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johnnysoprano
05-08-2005, 05:16 AM
I have absolutely no knowledge of refrigeration and I am currently in process of designing a medication-dispensing unit. This unit maintains a refrigeration system for certain medications and I am currently considering using thermoelectric air coolers for refrigeration system and I was wondering if that is a right choice.

My question is, if the product is going to be used portably for around 2-3hrs once a week or fortnight, in other times it will be plugged in to the mains. It has capacity of 350mm (height) x 440mm (length) 280mm (depth).

Is thermoelectric air-cooling system most suitable for my product and what are the advantages and disadvantages of thermoelectric air coolers over other refrigeration system.

Please give me some answers

Refrigeration Dummy~~

Andy W
05-08-2005, 07:22 AM
Just take a look at the other medical refrigerators on the market, they are either absorbtion or compressor and ***** gas. My understanding of thermoelectric cooling is that it is dependant on ambient temperature, it will only drop a fixed amount of temperature say for example 6oC below ambient temperature, not sure of the exact figure unlike a refrigerator that can maintain say -21oC at an ambient of 40oC. If thermoelectric was the way to go I think that it would of been done by now. There is a cheap way to build a custom made cooling cabinet that would work high or low temperature, us refrigeration engineers have been building custom and one off equipment for special applications for years.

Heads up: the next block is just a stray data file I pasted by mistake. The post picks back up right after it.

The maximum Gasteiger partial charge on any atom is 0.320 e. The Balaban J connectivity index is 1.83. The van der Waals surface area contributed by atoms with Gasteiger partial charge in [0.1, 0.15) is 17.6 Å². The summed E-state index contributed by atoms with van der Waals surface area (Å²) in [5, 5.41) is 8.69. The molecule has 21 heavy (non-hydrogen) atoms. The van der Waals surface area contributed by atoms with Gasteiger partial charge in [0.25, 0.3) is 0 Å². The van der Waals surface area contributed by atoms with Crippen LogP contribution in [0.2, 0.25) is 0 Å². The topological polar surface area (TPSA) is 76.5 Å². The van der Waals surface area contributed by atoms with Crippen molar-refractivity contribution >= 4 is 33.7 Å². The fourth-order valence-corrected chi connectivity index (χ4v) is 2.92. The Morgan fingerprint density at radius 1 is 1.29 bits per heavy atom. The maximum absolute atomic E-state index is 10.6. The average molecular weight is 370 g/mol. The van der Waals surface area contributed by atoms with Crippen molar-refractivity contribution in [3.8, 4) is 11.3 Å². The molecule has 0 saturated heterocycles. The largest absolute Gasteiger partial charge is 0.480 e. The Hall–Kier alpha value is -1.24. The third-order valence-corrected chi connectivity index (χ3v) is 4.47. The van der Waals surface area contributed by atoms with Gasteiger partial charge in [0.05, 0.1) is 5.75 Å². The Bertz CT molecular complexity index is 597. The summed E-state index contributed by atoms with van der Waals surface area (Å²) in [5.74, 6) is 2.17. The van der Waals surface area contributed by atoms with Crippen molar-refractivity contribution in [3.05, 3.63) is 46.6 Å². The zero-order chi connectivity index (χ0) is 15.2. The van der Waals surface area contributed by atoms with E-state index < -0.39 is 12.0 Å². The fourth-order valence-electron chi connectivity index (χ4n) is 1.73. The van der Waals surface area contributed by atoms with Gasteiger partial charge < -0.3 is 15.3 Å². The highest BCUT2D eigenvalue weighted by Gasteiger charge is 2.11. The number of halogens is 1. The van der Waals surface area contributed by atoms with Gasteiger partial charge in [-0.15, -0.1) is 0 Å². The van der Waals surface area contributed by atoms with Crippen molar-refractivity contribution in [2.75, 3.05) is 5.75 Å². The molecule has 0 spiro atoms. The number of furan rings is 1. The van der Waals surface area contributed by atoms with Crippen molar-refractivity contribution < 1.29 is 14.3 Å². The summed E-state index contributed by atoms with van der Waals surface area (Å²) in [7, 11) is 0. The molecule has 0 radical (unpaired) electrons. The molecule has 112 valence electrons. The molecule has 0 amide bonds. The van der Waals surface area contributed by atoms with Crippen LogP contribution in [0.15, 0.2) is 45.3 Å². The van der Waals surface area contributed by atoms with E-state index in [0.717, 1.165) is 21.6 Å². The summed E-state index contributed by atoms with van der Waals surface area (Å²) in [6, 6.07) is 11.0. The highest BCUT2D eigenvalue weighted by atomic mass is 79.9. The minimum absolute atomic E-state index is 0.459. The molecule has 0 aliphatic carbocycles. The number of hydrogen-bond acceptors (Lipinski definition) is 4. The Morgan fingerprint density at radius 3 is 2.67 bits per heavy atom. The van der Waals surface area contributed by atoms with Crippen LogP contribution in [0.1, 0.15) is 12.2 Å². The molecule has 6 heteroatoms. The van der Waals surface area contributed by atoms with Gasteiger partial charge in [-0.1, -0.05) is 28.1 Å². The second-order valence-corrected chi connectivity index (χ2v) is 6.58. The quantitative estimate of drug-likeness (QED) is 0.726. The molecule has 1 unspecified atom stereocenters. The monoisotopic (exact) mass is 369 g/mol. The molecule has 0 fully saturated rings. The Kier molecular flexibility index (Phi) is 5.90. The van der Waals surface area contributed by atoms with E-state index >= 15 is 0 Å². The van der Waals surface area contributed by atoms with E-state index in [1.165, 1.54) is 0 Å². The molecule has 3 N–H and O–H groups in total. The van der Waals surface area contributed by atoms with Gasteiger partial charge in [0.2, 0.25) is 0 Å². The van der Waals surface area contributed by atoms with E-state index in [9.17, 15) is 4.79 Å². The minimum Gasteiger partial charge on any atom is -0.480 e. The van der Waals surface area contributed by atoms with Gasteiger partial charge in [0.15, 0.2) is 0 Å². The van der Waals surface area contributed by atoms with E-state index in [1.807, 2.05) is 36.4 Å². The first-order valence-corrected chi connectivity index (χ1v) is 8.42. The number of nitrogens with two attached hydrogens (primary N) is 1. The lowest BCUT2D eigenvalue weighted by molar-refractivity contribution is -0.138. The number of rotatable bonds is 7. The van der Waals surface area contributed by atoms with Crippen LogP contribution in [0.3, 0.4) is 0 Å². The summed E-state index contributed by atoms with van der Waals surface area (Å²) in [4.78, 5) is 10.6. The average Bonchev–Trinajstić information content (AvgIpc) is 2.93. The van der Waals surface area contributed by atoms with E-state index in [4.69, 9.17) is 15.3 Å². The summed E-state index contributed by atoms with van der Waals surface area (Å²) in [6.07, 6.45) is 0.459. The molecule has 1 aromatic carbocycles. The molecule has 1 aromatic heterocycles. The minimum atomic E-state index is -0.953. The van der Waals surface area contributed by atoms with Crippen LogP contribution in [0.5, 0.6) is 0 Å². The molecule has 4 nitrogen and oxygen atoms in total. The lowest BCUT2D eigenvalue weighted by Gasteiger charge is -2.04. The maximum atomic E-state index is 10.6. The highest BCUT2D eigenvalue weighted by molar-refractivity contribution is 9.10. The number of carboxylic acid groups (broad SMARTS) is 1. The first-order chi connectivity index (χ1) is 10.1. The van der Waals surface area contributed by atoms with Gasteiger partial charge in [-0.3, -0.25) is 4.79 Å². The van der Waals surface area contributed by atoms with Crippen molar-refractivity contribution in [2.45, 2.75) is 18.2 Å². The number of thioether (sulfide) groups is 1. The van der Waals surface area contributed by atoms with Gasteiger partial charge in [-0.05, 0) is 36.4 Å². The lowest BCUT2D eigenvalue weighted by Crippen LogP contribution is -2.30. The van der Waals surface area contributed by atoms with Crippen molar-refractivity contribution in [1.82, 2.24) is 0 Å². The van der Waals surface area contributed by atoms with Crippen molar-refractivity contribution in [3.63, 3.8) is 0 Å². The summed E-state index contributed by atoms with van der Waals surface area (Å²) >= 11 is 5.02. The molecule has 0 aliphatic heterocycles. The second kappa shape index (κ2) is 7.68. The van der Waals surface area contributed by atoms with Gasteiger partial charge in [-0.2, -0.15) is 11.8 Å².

Erik Detroit
06-08-2005, 04:08 PM
Thermoelectrics are inefficient compared to vapor compression or absorption, but for a very small heat load they are often easiest and the extra power is not a concern. Their advantage is that they are very simple and reliable.

In general they are better for small temperature differences, and they get inefficient rapidly as the temperature difference increases.

Try visiting http://www.melcor.com

They have a good shareware performance calculator that will tell you how many thermoelectrics you will need for a given cooling load, and what the COP, current, etc will be.

botrous
06-08-2005, 10:48 PM
Thermoelectric performance is very low comparing it to a compression refrigeration cycle . . . . i would like to learn more about that . . . the latest article i've read about that was in university and i think it came out of my mind since that time , i'll try to refresh my memory